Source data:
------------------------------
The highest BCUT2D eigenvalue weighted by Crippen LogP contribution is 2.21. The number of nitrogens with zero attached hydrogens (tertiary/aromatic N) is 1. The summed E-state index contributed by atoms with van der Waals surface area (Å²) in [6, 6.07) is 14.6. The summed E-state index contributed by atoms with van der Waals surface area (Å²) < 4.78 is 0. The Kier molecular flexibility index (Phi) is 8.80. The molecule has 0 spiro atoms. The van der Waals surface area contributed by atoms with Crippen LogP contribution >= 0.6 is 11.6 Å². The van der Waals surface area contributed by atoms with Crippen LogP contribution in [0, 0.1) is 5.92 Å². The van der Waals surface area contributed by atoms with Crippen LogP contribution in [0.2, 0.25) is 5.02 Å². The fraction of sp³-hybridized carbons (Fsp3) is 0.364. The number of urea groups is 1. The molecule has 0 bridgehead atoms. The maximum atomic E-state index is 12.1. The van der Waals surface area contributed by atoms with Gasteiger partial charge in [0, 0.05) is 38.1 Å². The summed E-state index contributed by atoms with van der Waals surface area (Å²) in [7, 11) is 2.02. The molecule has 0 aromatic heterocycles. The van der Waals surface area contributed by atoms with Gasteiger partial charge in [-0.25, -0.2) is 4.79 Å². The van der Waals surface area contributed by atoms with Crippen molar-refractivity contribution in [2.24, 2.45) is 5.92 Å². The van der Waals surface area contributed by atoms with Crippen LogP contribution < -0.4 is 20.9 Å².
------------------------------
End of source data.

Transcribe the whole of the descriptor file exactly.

The highest BCUT2D eigenvalue weighted by Crippen LogP contribution is 2.21. The number of nitrogens with zero attached hydrogens (tertiary/aromatic N) is 1. The summed E-state index contributed by atoms with van der Waals surface area (Å²) in [6, 6.07) is 14.6. The summed E-state index contributed by atoms with van der Waals surface area (Å²) < 4.78 is 0. The Kier molecular flexibility index (Phi) is 8.80. The molecule has 0 spiro atoms. The van der Waals surface area contributed by atoms with Crippen LogP contribution >= 0.6 is 11.6 Å². The van der Waals surface area contributed by atoms with Crippen LogP contribution in [0, 0.1) is 5.92 Å². The van der Waals surface area contributed by atoms with Crippen LogP contribution in [0.2, 0.25) is 5.02 Å². The fraction of sp³-hybridized carbons (Fsp3) is 0.364. The number of urea groups is 1. The molecule has 0 bridgehead atoms. The maximum atomic E-state index is 12.1. The van der Waals surface area contributed by atoms with Gasteiger partial charge in [0, 0.05) is 38.1 Å². The summed E-state index contributed by atoms with van der Waals surface area (Å²) in [7, 11) is 2.02. The molecule has 0 aromatic heterocycles. The van der Waals surface area contributed by atoms with Gasteiger partial charge in [-0.25, -0.2) is 4.79 Å². The van der Waals surface area contributed by atoms with Crippen molar-refractivity contribution in [2.24, 2.45) is 5.92 Å². The van der Waals surface area contributed by atoms with Crippen LogP contribution < -0.4 is 20.9 Å².